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Book Review: Cake: A Slice of History (Alysa Levene)

I’ve always liked food history—maybe because as a small child I spent quite a lot of time reading The Cooking of Vienna’s Empire, a Time-Life cookbook my mother had, and from it learned quite a bit of history.  Many, if not most, modern cookbooks contain large sections of history, and many food history books contain a lot of recipes, such as Anne Mendelson’s Milk.  So there is significant overlap between the two genres.  This book, Cake, by Alysa Levene, falls more into the history category and less into the cookbook category.  It offers a largely successful blend of well-written data dump and mild social commentary—satisfying, like a cake!

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Book Review: The Great Convergence: Information Technology and the New Globalization (Richard Baldwin)

This book mostly claims to be a book about “globalization,” today’s trendy word, but really, it is a book about industrial revolutions through time and space.  The author, Richard Baldwin, offers a new framework for understanding how the world has developed since the Great Divergence, led by England, that created centuries-long worldwide economic dominance by European cultures.  In particular, he offers an explanation why, since 1990, the relative share of the global economic pie held by the West has decreased, when it had never decreased before.  All this is interesting and valuable, in particular Baldwin’s conclusion that American critics of globalization are at least partially correct.  But it’s incomplete in the end, since Baldwin’s analysis completely omits the critical role of culture and institutions as related to a country’s capacity to develop.  Instead, he treats all humans as interchangeable members of homo economicus:  a fatal error, but one common to academic economists.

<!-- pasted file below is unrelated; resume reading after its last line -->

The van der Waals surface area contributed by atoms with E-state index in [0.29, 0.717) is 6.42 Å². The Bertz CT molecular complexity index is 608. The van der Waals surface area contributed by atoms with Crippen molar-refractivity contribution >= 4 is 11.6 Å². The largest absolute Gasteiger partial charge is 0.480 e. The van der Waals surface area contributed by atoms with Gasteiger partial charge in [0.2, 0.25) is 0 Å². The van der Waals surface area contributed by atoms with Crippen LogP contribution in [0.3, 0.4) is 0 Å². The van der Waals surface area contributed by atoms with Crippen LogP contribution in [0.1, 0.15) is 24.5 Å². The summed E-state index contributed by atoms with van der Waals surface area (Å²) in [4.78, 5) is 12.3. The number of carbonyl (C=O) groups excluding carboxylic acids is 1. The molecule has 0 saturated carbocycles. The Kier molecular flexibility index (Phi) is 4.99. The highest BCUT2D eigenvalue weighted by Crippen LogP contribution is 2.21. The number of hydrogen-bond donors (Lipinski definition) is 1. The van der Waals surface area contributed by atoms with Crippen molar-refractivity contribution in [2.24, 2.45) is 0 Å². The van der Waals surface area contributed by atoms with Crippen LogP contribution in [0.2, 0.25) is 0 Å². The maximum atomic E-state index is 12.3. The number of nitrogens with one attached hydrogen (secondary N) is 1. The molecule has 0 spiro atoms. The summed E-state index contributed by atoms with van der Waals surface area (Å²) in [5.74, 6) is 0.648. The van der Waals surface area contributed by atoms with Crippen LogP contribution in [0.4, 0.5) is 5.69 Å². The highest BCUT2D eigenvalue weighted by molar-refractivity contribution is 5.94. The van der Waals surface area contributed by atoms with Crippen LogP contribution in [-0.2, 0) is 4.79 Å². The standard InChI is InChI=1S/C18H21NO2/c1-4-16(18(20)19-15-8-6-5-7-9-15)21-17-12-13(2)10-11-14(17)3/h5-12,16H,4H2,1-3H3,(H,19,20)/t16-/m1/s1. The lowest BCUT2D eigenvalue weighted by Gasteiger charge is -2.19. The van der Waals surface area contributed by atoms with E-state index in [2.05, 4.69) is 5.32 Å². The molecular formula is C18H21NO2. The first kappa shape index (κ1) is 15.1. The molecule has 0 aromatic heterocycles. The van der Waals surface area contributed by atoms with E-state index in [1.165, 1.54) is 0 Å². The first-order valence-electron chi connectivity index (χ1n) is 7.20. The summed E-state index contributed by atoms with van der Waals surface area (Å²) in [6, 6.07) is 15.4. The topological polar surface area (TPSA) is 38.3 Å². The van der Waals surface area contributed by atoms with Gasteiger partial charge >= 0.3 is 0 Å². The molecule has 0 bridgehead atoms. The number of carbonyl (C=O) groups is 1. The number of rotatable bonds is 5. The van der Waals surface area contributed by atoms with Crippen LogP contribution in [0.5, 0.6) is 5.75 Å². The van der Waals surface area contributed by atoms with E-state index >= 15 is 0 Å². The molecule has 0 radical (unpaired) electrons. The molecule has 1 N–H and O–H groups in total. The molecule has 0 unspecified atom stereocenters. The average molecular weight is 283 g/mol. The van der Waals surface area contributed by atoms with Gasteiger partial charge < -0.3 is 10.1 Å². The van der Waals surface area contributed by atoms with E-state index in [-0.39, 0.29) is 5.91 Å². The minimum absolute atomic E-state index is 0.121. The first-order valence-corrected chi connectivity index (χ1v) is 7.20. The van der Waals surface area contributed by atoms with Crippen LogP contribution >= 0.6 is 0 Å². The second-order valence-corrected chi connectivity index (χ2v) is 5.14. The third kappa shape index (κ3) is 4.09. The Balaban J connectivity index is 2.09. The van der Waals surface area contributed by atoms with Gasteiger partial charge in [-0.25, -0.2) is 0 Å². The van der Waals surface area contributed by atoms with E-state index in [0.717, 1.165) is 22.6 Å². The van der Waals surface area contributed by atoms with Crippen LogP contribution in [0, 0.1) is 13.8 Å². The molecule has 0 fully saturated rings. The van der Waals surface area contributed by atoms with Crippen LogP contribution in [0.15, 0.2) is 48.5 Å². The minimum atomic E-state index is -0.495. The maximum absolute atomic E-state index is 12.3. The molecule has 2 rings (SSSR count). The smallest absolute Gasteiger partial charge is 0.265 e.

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Book Review: The Life and Prayers of Saint Joan of Arc (Wyatt North)

This book is pure hagiography.  While I suppose hagiography has its uses, mostly to gull and overawe the under-educated, I dislike hagiography.  But at least it can be good hagiography; it can be great literature by towering men of intellect, or if not that, at least it can interest and inform the reader. Not this book, though, which is unrelievedly bad on every level, and whose only virtue is extreme brevity.